Reader John Allen seeks a way to hang on to files that are at risk of deletion. He writes:
In a recent article about upgrading to iOS 8 you mentioned that the Mac OS will delete old iOS installer files that I might need if I want to revert to a previous version of iOS. Is there some way I can keep this from happening in case I want access to those old installers?
There is. But first a word of explanation.
At one time these files (that bear the .ipsw extension) were not automatically removed. Instead, they stacked up like cordwood in the deep recesses of your hard drive. Over time (and several updates) they could consume a significant amount of storage space. So Apple, out of pure concern for its users, came up with the reasonable idea of automatically deleting them when they were no longer useful to you.
And this is a terrific idea except during those brief periods when a new Big Number version of iOS comes out, a few people regret updating, and they want to revert back to the previous version. In such cases a quick web search will turn up the file you're after, but having it on your Mac would save you the trouble of a download.
There are some great automation tools for manipulating files within folders — Noodlesoft's $28 Hazel is the first that springs to mind — but let's handle this with Apple's own (and free) Automator.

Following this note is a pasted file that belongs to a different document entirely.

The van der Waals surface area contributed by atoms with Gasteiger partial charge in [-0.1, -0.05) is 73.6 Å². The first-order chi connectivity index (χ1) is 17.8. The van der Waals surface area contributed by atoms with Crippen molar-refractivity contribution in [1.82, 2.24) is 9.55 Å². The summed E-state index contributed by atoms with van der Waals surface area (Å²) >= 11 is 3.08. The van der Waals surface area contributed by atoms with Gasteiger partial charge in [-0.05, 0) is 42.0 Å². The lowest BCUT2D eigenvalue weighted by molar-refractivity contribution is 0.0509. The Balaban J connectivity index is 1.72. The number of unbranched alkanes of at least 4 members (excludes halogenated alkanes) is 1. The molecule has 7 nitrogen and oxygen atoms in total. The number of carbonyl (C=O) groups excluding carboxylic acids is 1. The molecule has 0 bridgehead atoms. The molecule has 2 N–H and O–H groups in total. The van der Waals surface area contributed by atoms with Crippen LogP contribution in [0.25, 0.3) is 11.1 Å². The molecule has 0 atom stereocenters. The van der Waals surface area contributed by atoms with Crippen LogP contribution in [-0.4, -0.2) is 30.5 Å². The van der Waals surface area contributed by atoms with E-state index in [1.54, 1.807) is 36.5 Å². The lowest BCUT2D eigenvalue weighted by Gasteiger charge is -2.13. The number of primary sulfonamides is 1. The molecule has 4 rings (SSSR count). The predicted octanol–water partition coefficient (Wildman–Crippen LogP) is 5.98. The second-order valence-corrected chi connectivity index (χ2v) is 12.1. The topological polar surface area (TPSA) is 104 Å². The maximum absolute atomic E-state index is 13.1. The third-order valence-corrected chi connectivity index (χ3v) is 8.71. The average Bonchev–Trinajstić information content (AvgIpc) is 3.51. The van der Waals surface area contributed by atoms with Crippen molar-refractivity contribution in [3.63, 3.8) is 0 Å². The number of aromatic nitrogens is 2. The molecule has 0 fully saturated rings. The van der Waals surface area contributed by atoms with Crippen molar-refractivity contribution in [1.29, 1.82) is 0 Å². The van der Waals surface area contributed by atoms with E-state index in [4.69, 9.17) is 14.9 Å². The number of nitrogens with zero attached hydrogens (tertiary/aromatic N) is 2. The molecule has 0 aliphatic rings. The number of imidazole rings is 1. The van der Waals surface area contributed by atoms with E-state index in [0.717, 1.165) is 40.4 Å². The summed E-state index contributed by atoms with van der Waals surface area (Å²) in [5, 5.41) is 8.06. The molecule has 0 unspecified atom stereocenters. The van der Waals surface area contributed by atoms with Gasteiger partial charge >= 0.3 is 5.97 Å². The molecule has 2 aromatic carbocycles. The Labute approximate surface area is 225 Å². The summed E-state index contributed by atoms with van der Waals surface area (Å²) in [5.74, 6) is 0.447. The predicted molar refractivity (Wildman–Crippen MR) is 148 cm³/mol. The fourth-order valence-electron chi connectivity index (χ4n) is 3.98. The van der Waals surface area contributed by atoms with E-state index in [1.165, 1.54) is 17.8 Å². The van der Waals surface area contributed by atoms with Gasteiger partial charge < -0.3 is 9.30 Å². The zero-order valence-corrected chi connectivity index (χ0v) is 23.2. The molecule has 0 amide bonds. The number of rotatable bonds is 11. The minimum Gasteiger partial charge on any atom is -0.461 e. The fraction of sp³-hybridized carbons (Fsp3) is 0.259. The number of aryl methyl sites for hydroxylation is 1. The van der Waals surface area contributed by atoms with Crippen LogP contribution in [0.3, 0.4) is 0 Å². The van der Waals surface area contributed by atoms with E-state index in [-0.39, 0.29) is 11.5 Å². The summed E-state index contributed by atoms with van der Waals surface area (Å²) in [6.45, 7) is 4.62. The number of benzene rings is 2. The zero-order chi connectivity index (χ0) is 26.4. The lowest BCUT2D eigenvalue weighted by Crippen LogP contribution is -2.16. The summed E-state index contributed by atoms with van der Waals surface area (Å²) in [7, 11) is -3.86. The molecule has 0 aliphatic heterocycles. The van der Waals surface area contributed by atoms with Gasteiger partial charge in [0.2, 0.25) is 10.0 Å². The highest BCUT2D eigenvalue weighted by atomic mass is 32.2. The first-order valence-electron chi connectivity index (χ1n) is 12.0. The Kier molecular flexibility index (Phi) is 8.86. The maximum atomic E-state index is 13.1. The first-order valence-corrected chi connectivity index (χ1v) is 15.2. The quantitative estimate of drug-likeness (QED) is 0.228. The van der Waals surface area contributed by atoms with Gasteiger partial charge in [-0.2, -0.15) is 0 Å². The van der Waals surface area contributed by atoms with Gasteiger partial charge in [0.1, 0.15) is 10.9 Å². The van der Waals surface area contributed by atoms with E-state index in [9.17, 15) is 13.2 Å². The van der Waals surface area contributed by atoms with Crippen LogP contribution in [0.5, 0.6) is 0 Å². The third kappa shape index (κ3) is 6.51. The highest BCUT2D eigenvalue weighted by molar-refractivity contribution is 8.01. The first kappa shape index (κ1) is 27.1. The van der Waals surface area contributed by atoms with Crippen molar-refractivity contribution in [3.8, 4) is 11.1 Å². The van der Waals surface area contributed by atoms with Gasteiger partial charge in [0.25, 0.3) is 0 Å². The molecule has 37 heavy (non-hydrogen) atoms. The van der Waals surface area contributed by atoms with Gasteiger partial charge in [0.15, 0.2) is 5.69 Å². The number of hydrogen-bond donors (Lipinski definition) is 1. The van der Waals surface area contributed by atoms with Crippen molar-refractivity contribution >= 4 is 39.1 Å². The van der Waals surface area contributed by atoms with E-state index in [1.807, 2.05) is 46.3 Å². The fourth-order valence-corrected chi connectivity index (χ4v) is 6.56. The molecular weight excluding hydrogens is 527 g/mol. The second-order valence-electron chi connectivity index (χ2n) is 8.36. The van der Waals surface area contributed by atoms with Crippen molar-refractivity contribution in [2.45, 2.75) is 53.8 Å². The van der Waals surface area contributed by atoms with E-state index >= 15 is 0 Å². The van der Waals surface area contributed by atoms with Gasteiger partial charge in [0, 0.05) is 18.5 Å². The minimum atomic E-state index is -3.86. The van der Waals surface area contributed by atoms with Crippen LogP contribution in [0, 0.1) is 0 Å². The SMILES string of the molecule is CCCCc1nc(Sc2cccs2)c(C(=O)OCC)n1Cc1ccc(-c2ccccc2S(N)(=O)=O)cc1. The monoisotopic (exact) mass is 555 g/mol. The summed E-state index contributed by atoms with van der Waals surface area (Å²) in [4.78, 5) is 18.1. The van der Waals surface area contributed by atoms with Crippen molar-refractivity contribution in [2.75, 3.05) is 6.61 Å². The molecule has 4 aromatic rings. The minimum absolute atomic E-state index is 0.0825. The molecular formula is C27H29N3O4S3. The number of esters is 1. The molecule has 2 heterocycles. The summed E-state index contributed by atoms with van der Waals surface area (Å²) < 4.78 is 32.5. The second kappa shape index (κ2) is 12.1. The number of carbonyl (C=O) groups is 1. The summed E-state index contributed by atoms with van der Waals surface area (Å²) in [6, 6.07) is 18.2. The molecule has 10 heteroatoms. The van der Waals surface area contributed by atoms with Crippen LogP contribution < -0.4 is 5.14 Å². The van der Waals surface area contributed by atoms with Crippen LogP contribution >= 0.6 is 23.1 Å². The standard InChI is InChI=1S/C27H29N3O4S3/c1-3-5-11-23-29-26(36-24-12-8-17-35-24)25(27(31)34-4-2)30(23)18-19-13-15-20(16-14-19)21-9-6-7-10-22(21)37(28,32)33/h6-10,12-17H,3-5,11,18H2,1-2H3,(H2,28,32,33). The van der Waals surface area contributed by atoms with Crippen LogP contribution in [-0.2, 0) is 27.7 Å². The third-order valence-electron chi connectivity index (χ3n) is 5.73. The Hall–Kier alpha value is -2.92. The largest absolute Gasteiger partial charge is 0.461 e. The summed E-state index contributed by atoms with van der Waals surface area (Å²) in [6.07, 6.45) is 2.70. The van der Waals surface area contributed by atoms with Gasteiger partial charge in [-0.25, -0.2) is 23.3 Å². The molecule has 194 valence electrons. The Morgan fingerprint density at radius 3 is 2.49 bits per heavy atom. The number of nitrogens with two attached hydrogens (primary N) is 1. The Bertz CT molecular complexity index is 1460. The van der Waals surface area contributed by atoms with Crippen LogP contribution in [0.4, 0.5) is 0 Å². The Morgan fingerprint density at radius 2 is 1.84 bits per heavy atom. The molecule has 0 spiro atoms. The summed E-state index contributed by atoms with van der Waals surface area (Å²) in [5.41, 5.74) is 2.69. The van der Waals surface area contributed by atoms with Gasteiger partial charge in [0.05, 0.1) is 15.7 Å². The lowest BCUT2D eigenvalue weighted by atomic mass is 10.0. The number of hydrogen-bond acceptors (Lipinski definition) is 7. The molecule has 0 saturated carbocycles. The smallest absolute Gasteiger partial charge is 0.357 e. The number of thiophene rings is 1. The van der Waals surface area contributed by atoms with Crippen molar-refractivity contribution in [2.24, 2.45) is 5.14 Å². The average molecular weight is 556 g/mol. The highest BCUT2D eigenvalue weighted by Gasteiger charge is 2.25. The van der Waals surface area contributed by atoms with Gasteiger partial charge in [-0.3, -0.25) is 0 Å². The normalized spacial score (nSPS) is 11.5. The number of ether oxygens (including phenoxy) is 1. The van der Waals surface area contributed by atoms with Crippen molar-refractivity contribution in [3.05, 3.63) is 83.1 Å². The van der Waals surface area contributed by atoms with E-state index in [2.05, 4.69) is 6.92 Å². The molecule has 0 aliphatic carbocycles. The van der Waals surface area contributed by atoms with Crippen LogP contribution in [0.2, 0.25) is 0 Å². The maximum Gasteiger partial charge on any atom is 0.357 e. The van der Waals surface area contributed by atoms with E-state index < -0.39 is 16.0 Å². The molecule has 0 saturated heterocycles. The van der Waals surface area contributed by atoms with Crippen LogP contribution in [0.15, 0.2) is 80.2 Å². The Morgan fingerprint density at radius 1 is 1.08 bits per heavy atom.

Launch Automator and, in the workflow chooser, select Folder Action and click Choose. At the top of the workflow area you'll see a pop-up menu that asks you to choose a source folder. Follow this path to get to your iOS installer files: youruserfolder/Library/iTunes/[iPad, iPhone, iPod] Software Updates. (You can access the Library folder by holding down the Option/Alt key while clicking Go > Library in the Finder.) Choose this folder as the source.
Then drag in these actions in order: Get Specified Finder Items, Get Folder Contents, Copy Finder Items.
Into the Get Specified Finder Items action drag the Software Updates folder that houses your iOS update files. Leave Get Folder Contents as it is. Create a new folder somewhere (perhaps in your Documents folder) and name it iOS Updates. Drag that folder onto the pop-up menu in the Copy Finder Items action and enable the Replacing Existing Files option. Save your workflow.
What happens next? Whenever a file is added to this folder, a copy will automatically be placed in the iOS Updates folder you created.
Note that this transports you back to the old days where your drive will be laden down with files you may no longer need (and may no longer work). With that in mind, check this folder every so often to see if there are out-of-date .ipsw files that you can get rid of.
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